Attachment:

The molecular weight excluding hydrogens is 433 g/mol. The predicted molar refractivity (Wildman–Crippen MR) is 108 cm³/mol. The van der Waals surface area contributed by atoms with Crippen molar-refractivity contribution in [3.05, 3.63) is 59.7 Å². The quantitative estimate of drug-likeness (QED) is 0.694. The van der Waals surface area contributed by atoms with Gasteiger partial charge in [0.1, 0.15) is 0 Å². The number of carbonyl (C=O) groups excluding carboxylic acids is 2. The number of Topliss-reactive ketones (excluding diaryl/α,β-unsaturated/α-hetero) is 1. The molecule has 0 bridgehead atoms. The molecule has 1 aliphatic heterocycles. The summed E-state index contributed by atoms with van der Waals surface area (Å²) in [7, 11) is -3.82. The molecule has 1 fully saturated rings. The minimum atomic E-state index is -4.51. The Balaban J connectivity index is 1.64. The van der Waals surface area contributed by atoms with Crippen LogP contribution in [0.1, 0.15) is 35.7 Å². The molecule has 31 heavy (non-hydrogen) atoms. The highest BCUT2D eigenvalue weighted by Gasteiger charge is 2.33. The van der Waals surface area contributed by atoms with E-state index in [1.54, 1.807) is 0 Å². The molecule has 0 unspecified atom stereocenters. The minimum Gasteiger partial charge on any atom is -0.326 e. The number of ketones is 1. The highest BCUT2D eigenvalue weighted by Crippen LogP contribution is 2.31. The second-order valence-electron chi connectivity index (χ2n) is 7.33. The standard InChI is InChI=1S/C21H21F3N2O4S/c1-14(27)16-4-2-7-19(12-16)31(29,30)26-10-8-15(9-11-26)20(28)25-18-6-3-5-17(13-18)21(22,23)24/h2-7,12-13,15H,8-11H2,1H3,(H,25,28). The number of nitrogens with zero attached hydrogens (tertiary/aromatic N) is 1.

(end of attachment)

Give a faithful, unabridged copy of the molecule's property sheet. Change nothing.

The molecular weight excluding hydrogens is 433 g/mol. The predicted molar refractivity (Wildman–Crippen MR) is 108 cm³/mol. The van der Waals surface area contributed by atoms with Crippen molar-refractivity contribution in [3.05, 3.63) is 59.7 Å². The quantitative estimate of drug-likeness (QED) is 0.694. The van der Waals surface area contributed by atoms with Gasteiger partial charge in [0.1, 0.15) is 0 Å². The number of carbonyl (C=O) groups excluding carboxylic acids is 2. The number of Topliss-reactive ketones (excluding diaryl/α,β-unsaturated/α-hetero) is 1. The molecule has 0 bridgehead atoms. The molecule has 1 aliphatic heterocycles. The summed E-state index contributed by atoms with van der Waals surface area (Å²) in [7, 11) is -3.82. The molecule has 1 fully saturated rings. The minimum atomic E-state index is -4.51. The Balaban J connectivity index is 1.64. The van der Waals surface area contributed by atoms with Crippen LogP contribution in [0.1, 0.15) is 35.7 Å². The molecule has 31 heavy (non-hydrogen) atoms. The highest BCUT2D eigenvalue weighted by Gasteiger charge is 2.33. The van der Waals surface area contributed by atoms with E-state index in [1.54, 1.807) is 0 Å². The molecule has 0 unspecified atom stereocenters. The minimum Gasteiger partial charge on any atom is -0.326 e. The number of ketones is 1. The highest BCUT2D eigenvalue weighted by Crippen LogP contribution is 2.31. The second-order valence-electron chi connectivity index (χ2n) is 7.33. The standard InChI is InChI=1S/C21H21F3N2O4S/c1-14(27)16-4-2-7-19(12-16)31(29,30)26-10-8-15(9-11-26)20(28)25-18-6-3-5-17(13-18)21(22,23)24/h2-7,12-13,15H,8-11H2,1H3,(H,25,28). The number of nitrogens with zero attached hydrogens (tertiary/aromatic N) is 1.